I had to cut one small wedge section of a hemisphere to fit and my skills on the Omax Water Jet were not yet up to the task a making a 5 axis cut. So, I had to resort to the plasma cutter to make it work. A laser cut pattern was made, slipped over the hemisphere and using an angle finder, the pattern was adjusted to the angle dimension of the computer model. The wood pattern acted as a guide and the plasma torch traveled around the dome to make the cut. After a bit of grinding to clean the cut, the pieces were fit together.

Step 5: Water Jet Cutting

Now that the hemispheres were cut, it was time to cut the flat patterns on the Omax Water Jet Cutter. To create the patterns, the computer model was exploded and the flat shapes were saved as .dxf files, a file type that Omax Layout reads. The patterns were imported, cut in short order and then the final assembly started.

Step 6: Fitting and Tack Welding

Now that all the parts were cut, it was time to fit the piece together and begin welding . The hemispherical sections were registered by carefully measuring between known points and then tack welded. Flat patterns were tacked in sections and the whole piece was then assembled. All of the joints needed to be prepared for welding so the seams were beveled with an angle grinder. I really should have done this before assembly but I was anxious to see the piece together. I then started skip welding the entire piece. Skip welding is a technique used to evenly distribute the stress of welding over the work to minimize distortion. Small "stitches" about 1/2" long were welded at consistent intervals along all of the joints. When skip welding turn the piece often to minimize hot spots and prevent the metal from deflecting. Given the relative strength of the hemispherical forms and the forgiving nature of mild steel, I wasn't worried that the metal would distort too much.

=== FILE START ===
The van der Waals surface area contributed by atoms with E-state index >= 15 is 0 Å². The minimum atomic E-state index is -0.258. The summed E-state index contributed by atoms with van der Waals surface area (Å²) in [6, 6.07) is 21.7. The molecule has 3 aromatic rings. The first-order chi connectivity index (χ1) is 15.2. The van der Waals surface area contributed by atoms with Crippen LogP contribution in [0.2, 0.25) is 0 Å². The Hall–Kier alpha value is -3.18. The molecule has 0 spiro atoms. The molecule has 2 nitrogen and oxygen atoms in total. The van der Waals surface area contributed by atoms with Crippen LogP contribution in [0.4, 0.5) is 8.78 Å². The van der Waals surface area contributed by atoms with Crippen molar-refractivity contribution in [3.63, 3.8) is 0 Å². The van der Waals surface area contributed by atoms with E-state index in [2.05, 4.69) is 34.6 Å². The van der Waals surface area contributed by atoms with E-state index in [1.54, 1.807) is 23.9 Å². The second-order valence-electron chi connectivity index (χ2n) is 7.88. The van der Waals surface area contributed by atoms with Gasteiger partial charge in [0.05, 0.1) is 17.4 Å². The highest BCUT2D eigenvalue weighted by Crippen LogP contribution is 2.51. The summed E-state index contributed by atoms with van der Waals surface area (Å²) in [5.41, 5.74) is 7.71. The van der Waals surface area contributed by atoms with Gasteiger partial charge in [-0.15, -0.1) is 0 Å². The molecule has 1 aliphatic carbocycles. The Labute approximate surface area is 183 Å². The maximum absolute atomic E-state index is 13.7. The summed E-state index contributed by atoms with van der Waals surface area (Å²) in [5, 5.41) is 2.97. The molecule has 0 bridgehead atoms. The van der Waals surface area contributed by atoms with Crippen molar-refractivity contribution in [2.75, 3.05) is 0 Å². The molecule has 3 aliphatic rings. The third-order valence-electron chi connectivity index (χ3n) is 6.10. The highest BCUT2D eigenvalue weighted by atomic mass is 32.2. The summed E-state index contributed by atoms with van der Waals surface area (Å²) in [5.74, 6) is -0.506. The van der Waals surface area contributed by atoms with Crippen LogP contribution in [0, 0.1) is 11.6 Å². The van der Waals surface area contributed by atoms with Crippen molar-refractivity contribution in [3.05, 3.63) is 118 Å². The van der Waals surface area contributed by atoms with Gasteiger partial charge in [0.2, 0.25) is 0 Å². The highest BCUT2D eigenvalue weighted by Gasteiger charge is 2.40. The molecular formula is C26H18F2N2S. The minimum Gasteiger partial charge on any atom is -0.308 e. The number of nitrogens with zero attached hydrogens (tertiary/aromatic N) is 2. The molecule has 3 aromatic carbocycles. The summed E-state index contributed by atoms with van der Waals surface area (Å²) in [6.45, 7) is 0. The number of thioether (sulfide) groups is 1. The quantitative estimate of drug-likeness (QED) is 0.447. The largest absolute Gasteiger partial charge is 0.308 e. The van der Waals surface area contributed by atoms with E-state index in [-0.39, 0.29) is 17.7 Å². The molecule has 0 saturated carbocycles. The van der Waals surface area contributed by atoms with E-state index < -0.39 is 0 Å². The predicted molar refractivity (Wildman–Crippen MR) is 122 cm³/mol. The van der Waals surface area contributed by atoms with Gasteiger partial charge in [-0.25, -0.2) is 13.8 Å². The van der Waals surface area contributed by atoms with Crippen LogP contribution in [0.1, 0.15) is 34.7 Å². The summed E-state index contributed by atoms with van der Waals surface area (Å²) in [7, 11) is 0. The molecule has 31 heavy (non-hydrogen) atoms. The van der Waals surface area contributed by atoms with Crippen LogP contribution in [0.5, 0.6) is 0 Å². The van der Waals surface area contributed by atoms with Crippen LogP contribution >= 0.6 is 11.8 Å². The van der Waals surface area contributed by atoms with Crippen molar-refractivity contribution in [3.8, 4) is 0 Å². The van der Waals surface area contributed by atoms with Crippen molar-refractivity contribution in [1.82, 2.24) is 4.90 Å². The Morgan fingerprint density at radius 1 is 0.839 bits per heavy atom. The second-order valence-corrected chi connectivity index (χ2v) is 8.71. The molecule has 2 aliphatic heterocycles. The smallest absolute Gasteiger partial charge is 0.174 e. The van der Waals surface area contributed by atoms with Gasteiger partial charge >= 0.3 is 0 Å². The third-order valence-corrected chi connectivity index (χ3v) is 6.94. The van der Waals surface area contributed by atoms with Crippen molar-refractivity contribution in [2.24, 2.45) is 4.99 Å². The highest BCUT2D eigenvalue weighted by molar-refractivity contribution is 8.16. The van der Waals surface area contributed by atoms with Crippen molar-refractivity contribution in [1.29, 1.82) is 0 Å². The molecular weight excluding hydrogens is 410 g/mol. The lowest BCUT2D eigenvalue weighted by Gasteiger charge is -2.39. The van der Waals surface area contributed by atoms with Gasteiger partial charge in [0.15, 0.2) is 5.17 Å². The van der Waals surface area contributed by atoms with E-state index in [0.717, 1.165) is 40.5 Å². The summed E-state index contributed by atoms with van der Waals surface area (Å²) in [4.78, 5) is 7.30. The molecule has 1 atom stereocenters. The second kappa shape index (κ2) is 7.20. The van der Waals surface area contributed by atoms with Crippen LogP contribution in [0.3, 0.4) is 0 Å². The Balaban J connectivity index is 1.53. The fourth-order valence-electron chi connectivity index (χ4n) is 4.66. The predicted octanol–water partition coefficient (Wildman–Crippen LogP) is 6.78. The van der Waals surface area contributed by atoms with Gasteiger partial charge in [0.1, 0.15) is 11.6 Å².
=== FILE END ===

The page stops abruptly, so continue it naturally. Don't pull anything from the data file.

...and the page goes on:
Step 7: More Welding

I continued skip welding the piece, filling in the spaces at even intervals until the sculpture was completely welded and ready for finishing. Next, all of the welds will be dressed, welded some more to build up edges and fill low spots and then finished real pretty.

Step 8: Metal Finishing-Step 1

After a lot of TIG welding, the piece was finally ready for finishing. Nothing can ruin a nice fabricating job like poor metal finishing. Some general (and obvious) rules to follow when metal finishing:

  • Start with large tools and move to smaller tools.